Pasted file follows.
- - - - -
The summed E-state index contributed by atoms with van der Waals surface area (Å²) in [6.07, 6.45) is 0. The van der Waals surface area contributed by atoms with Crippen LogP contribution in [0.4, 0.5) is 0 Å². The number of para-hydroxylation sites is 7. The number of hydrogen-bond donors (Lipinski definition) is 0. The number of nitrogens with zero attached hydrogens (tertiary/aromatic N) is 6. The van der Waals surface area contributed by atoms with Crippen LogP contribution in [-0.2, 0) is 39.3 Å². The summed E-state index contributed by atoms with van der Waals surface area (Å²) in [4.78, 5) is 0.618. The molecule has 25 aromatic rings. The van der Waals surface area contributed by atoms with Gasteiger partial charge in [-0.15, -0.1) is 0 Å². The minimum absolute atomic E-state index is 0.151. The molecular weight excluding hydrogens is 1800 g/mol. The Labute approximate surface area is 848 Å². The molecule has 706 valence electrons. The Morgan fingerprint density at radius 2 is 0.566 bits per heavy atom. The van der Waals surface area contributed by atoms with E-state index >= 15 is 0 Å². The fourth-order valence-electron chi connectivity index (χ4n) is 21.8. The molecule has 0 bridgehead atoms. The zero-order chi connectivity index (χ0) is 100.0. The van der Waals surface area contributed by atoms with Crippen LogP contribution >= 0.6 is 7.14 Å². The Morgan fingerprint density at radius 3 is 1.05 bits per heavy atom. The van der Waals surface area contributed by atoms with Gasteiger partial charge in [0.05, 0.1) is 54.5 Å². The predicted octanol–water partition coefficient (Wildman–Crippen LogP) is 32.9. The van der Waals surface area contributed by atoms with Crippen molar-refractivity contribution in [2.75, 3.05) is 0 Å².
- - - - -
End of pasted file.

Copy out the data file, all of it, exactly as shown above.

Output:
The summed E-state index contributed by atoms with van der Waals surface area (Å²) in [6.07, 6.45) is 0. The van der Waals surface area contributed by atoms with Crippen LogP contribution in [0.4, 0.5) is 0 Å². The number of para-hydroxylation sites is 7. The number of hydrogen-bond donors (Lipinski definition) is 0. The number of nitrogens with zero attached hydrogens (tertiary/aromatic N) is 6. The van der Waals surface area contributed by atoms with Crippen LogP contribution in [-0.2, 0) is 39.3 Å². The summed E-state index contributed by atoms with van der Waals surface area (Å²) in [4.78, 5) is 0.618. The molecule has 25 aromatic rings. The van der Waals surface area contributed by atoms with Gasteiger partial charge in [-0.15, -0.1) is 0 Å². The minimum absolute atomic E-state index is 0.151. The molecular weight excluding hydrogens is 1800 g/mol. The Labute approximate surface area is 848 Å². The molecule has 706 valence electrons. The Morgan fingerprint density at radius 2 is 0.566 bits per heavy atom. The van der Waals surface area contributed by atoms with E-state index >= 15 is 0 Å². The fourth-order valence-electron chi connectivity index (χ4n) is 21.8. The molecule has 0 bridgehead atoms. The zero-order chi connectivity index (χ0) is 100.0. The van der Waals surface area contributed by atoms with Crippen LogP contribution >= 0.6 is 7.14 Å². The Morgan fingerprint density at radius 3 is 1.05 bits per heavy atom. The van der Waals surface area contributed by atoms with Gasteiger partial charge in [0.05, 0.1) is 54.5 Å². The predicted octanol–water partition coefficient (Wildman–Crippen LogP) is 32.9. The van der Waals surface area contributed by atoms with Crippen molar-refractivity contribution in [2.75, 3.05) is 0 Å².